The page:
Use of non-steroidal anti-inflammatory drugs and risk of death from COVID-19: an OpenSAFELY cohort analysis based on two cohorts.

Published on Jan 21, 2021in Annals of the Rheumatic Diseases19.103
· DOI :10.1136/ANNRHEUMDIS-2020-219517
Angel Y S Wong21
Estimated H-index: 21
(Lond: University of London),
Brian MacKenna13
Estimated H-index: 13
(University of Oxford)
+ 29 AuthorsHenry Drysdale9
Estimated H-index: 9
(University of Oxford)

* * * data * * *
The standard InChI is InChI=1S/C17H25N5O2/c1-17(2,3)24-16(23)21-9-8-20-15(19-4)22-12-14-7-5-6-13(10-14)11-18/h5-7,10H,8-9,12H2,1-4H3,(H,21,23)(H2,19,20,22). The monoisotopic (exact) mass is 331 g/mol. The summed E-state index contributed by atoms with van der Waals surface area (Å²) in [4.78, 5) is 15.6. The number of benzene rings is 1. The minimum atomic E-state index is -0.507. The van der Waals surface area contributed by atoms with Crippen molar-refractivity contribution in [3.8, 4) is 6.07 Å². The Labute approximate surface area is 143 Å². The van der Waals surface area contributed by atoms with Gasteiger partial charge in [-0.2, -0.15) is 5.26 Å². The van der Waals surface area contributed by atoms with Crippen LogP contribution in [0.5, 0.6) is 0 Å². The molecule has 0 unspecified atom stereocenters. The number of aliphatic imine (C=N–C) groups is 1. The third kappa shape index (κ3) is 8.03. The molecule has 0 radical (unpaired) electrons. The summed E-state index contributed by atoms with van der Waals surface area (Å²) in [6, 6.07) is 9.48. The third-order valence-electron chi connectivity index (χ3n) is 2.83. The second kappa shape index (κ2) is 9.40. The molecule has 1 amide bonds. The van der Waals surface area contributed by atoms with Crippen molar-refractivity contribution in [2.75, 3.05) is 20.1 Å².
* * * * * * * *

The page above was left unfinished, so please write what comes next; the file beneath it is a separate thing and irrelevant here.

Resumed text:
Objectives To assess the association between routinely prescribed non-steroidal anti-inflammatory drugs (NSAIDs) and deaths from COVID-19 using OpenSAFELY, a secure analytical platform. Methods We conducted two cohort studies from 1 March to 14 June 2020. Working on behalf of National Health Service England, we used routine clinical data in England linked to death data. In study 1, we identified people with an NSAID prescription in the last 3 years from the general population. In study 2, we identified people with rheumatoid arthritis/osteoarthritis. We defined exposure as current NSAID prescription within the 4 months before 1 March 2020. We used Cox regression to estimate HRs for COVID-19 related death in people currently prescribed NSAIDs, compared with those not currently prescribed NSAIDs, accounting for age, sex, comorbidities, other medications and geographical region. Results In study 1, we included 536 423 current NSAID users and 1 927 284 non-users in the general population. We observed no evidence of difference in risk of COVID-19 related death associated with current use (HR 0.96, 95% CI 0.80 to 1.14) in the multivariable-adjusted model. In study 2, we included 1 708 781 people with rheumatoid arthritis/osteoarthritis, of whom 175 495 (10%) were current NSAID users. In the multivariable-adjusted model, we observed a lower risk of COVID-19 related death (HR 0.78, 95% CI 0.64 to 0.94) associated with current use of NSAID versus non-use. Conclusions We found no evidence of a harmful effect of routinely prescribed NSAIDs on COVID-19 related deaths. Risks of COVID-19 do not need to influence decisions about the routine therapeutic use of NSAIDs.
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